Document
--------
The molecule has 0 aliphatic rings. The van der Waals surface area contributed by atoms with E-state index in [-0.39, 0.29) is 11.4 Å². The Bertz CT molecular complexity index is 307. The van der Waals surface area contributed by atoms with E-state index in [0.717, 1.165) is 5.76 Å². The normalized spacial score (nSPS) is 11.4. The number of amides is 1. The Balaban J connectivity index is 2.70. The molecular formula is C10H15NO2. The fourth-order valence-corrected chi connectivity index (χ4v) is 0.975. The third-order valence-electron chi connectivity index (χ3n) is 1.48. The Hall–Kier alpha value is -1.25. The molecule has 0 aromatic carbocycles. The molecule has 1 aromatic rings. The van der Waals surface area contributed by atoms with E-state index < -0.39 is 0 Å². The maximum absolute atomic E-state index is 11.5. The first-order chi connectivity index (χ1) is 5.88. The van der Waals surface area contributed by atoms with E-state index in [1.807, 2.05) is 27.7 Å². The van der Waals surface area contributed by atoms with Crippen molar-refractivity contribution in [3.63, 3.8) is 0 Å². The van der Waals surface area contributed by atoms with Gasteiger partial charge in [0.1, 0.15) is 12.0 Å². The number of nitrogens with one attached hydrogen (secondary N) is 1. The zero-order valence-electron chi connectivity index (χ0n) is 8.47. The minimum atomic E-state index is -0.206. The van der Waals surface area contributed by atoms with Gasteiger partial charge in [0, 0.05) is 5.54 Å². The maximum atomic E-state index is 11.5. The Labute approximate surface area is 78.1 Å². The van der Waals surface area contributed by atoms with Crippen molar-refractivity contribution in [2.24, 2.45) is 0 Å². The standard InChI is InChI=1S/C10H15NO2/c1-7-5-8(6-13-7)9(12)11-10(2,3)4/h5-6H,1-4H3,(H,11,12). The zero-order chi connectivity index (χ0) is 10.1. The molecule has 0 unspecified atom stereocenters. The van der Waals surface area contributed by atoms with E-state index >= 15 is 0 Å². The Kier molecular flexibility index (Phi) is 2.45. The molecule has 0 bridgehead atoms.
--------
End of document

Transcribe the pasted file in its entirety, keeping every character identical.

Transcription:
The molecule has 0 aliphatic rings. The van der Waals surface area contributed by atoms with E-state index in [-0.39, 0.29) is 11.4 Å². The Bertz CT molecular complexity index is 307. The van der Waals surface area contributed by atoms with E-state index in [0.717, 1.165) is 5.76 Å². The normalized spacial score (nSPS) is 11.4. The number of amides is 1. The Balaban J connectivity index is 2.70. The molecular formula is C10H15NO2. The fourth-order valence-corrected chi connectivity index (χ4v) is 0.975. The third-order valence-electron chi connectivity index (χ3n) is 1.48. The Hall–Kier alpha value is -1.25. The molecule has 0 aromatic carbocycles. The molecule has 1 aromatic rings. The van der Waals surface area contributed by atoms with E-state index < -0.39 is 0 Å². The maximum absolute atomic E-state index is 11.5. The first-order chi connectivity index (χ1) is 5.88. The van der Waals surface area contributed by atoms with E-state index in [1.807, 2.05) is 27.7 Å². The van der Waals surface area contributed by atoms with Crippen molar-refractivity contribution in [3.63, 3.8) is 0 Å². The van der Waals surface area contributed by atoms with Gasteiger partial charge in [0.1, 0.15) is 12.0 Å². The number of nitrogens with one attached hydrogen (secondary N) is 1. The zero-order valence-electron chi connectivity index (χ0n) is 8.47. The minimum atomic E-state index is -0.206. The van der Waals surface area contributed by atoms with Gasteiger partial charge in [0, 0.05) is 5.54 Å². The maximum atomic E-state index is 11.5. The Labute approximate surface area is 78.1 Å². The van der Waals surface area contributed by atoms with Crippen molar-refractivity contribution in [2.24, 2.45) is 0 Å². The standard InChI is InChI=1S/C10H15NO2/c1-7-5-8(6-13-7)9(12)11-10(2,3)4/h5-6H,1-4H3,(H,11,12). The zero-order chi connectivity index (χ0) is 10.1. The molecule has 0 unspecified atom stereocenters. The van der Waals surface area contributed by atoms with E-state index >= 15 is 0 Å². The Kier molecular flexibility index (Phi) is 2.45. The molecule has 0 bridgehead atoms.